Images Of Einstein’s Brain Available In iPad App

(Image 1)

CHICAGO (AP)
— The brain that revolutionized physics now can be downloaded as an app
for $9.99. But it won't help you win at Angry Birds.

While
Albert Einstein's genius isn't included, an exclusive iPad application
launched Tuesday promises to make detailed images of his brain more
accessible to scientists than ever before. Teachers, students and anyone
who's curious also can get a look.

A medical
museum under development in Chicago obtained funding to scan and
digitize nearly 350 fragile and priceless slides made from slices of
Einstein's brain after his death in 1955. The application will allow
researchers and novices to peer into the eccentric Nobel winner's brain
as if they were looking through a microscope.

“I
can't wait to find out what they'll discover,” said Steve Landers, a
consultant for the National Museum of Health and Medicine Chicago who
designed the app. “I'd like to think Einstein would have been excited.”

After
Einstein died, a pathologist named Thomas Harvey performed an autopsy,
removing the great man's brain in hopes that future researchers could
discover the secrets behind his genius.

Harvey
gave samples to researchers and collaborated on a 1999 study published
in the Lancet. That study showed a region of Einstein's brain – the
parietal lobe – was 15 percent wider than normal. The parietal lobe is
important to the understanding of math, language and spatial
relationships.

The new iPad app may allow
researchers to dig even deeper by looking for brain regions where the
neurons are more densely connected than normal, said Dr. Phillip
Epstein, a Chicago-area neuroscientist and consultant for the museum.

But
because the tissue was preserved before modern imaging technology, it
may be difficult for scientists to figure out exactly where in
Einstein's brain each slide originated. Although the new app organizes
the slides into general brain regions, it doesn't map them with
precision to an anatomical model.

“They didn't
have MRI. We don't have a three-dimensional model of the brain of
Einstein, so we don't know where the samples were taken from,” said
researcher Jacopo Annese of the Brain Observatory at the University of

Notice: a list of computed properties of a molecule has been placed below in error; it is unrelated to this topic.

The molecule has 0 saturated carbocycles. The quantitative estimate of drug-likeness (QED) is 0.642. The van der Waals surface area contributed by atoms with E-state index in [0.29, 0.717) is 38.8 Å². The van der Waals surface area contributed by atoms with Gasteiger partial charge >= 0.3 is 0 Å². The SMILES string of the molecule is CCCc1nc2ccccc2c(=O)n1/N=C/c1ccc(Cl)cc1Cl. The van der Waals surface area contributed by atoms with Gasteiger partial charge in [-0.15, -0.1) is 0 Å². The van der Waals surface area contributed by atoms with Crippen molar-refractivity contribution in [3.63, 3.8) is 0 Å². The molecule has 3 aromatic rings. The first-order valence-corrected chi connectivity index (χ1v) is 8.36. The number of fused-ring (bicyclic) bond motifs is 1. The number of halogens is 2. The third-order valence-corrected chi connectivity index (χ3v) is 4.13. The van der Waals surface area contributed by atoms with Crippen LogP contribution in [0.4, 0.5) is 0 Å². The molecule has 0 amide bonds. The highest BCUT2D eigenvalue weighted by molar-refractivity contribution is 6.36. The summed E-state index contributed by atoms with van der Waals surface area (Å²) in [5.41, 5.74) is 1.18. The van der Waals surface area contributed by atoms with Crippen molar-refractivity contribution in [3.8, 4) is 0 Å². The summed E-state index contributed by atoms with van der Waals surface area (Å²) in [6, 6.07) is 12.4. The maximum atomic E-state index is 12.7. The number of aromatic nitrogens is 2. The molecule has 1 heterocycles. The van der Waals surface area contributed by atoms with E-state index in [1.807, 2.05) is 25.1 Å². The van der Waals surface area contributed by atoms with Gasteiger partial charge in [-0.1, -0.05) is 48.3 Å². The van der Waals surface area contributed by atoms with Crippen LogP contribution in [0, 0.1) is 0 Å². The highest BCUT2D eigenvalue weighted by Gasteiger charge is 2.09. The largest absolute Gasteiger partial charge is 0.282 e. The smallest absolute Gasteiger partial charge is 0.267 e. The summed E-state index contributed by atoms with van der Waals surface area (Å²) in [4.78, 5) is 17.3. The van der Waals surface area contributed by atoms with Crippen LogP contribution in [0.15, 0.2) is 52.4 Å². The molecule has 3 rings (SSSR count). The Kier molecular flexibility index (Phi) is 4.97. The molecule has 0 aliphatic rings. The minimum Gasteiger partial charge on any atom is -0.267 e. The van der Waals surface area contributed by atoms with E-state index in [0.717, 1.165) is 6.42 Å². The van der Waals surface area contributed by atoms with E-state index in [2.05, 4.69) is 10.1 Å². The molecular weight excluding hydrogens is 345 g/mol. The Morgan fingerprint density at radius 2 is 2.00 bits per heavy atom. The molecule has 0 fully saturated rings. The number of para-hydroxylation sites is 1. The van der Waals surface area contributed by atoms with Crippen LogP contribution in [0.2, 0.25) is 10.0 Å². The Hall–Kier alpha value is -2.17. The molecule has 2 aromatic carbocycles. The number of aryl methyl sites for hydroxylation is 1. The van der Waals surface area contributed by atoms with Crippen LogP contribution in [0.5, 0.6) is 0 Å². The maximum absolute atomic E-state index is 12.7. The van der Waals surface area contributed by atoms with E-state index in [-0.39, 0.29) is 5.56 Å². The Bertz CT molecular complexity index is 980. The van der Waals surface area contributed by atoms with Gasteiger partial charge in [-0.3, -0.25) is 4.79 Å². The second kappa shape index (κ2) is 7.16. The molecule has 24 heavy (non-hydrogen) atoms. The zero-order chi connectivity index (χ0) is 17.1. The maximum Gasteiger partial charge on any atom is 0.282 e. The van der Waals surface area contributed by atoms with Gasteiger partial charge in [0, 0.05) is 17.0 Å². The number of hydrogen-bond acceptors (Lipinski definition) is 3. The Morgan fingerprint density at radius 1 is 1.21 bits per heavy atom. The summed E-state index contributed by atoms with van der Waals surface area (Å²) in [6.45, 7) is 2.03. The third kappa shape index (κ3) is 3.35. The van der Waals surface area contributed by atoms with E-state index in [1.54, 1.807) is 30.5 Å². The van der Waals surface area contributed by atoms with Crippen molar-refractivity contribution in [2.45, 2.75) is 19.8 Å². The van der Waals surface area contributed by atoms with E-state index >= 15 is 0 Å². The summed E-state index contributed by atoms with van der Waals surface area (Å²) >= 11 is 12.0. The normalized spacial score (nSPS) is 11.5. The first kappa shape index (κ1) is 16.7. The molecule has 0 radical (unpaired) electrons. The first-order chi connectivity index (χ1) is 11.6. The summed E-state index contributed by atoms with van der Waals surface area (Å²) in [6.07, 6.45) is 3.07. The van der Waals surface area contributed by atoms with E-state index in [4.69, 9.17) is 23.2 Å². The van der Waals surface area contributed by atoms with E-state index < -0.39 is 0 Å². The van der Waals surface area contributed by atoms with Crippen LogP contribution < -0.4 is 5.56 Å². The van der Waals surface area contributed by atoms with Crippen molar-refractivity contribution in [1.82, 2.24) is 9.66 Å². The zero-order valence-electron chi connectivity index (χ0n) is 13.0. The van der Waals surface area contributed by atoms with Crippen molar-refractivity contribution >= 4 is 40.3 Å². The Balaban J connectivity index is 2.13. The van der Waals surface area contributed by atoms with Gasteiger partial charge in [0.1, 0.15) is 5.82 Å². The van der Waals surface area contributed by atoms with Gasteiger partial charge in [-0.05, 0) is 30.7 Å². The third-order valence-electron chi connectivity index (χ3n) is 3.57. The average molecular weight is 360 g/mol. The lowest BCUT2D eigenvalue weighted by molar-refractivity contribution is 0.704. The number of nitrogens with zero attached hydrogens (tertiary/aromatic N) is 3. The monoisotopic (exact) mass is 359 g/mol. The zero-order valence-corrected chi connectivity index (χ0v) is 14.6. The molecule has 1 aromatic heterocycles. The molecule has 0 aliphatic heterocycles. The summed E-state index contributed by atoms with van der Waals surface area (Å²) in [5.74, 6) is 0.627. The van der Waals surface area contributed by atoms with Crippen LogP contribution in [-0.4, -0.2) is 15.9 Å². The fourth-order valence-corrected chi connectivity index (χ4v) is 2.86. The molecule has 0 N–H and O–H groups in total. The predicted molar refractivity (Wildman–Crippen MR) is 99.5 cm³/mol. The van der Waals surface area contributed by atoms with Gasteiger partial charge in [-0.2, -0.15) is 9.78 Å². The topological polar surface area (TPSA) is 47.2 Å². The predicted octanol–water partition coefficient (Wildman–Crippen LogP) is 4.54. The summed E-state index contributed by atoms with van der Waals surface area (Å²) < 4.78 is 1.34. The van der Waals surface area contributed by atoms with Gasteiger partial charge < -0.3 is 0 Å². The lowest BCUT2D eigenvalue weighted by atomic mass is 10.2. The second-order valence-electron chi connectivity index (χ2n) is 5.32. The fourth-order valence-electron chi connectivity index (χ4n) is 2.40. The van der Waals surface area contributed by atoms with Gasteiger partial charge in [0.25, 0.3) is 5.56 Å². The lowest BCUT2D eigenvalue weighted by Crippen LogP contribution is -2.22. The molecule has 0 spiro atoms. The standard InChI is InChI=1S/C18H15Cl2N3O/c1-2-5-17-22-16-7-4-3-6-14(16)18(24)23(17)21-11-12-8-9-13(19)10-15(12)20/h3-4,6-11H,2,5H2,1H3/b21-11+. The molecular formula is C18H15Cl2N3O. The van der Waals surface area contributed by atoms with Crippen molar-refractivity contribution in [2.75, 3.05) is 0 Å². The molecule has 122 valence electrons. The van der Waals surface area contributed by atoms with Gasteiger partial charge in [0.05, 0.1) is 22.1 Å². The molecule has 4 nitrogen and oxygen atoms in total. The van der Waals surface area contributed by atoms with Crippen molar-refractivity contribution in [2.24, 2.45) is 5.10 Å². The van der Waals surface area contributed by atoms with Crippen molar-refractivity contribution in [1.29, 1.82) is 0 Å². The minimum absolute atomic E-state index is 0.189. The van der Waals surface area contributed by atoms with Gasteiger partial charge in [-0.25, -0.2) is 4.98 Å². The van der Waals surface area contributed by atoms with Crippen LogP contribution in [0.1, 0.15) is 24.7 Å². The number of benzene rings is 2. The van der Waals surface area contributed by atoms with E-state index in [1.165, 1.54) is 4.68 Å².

California, San Diego. What's more, the 1-inch-by-3-inch Einstein slides
on the app represent only a fraction of the entire brain, Annese said.

Annese
has preserved and digitized another famous brain, that of Henry
Molaison, who died in 2008 after living for decades with profound
amnesia. Known as “H.M.” in scientific studies, Molaison participated
during his life in research that revealed new insights on learning and
memory.

A searchable website with images of
more than 2,400 slides of Molaison's entire brain will be available to
the public in December, Annese said.

“There
will be another Einstein and we'll do it like H.M.,” Annese predicted.
For now, he said, it's exciting that the Einstein brain tissue has been
preserved digitally before the slides deteriorate or become damaged. The
app will spark interest in the field of brain research, just because
it's Einstein, he said.

“It's a beautiful collection to have opened up to the public,” Annese said.

Some may question whether Einstein would have wanted images of his remains sold to non-scientists for $9.99.

“There's
been a lot of debate over what Einstein's intentions were,” museum
board member Jim Paglia said. “We know he didn't want a circus made of
his remains. But he understood the value to research and science to
study his brain, and we think we've addressed that in a respectful
manner.”

Paglia said the app could “inspire a whole new generation of neuroscientists.”

Proceeds
from sales will go to the U.S. Department of Defense's National Museum
of Health and Medicine in Silver Spring, Md., and to the Chicago
satellite museum, which is set to open in 2015 with interactive exhibits
and the museum's digital collections.

Copyright 2012 by The Associated Press. All rights reserved.

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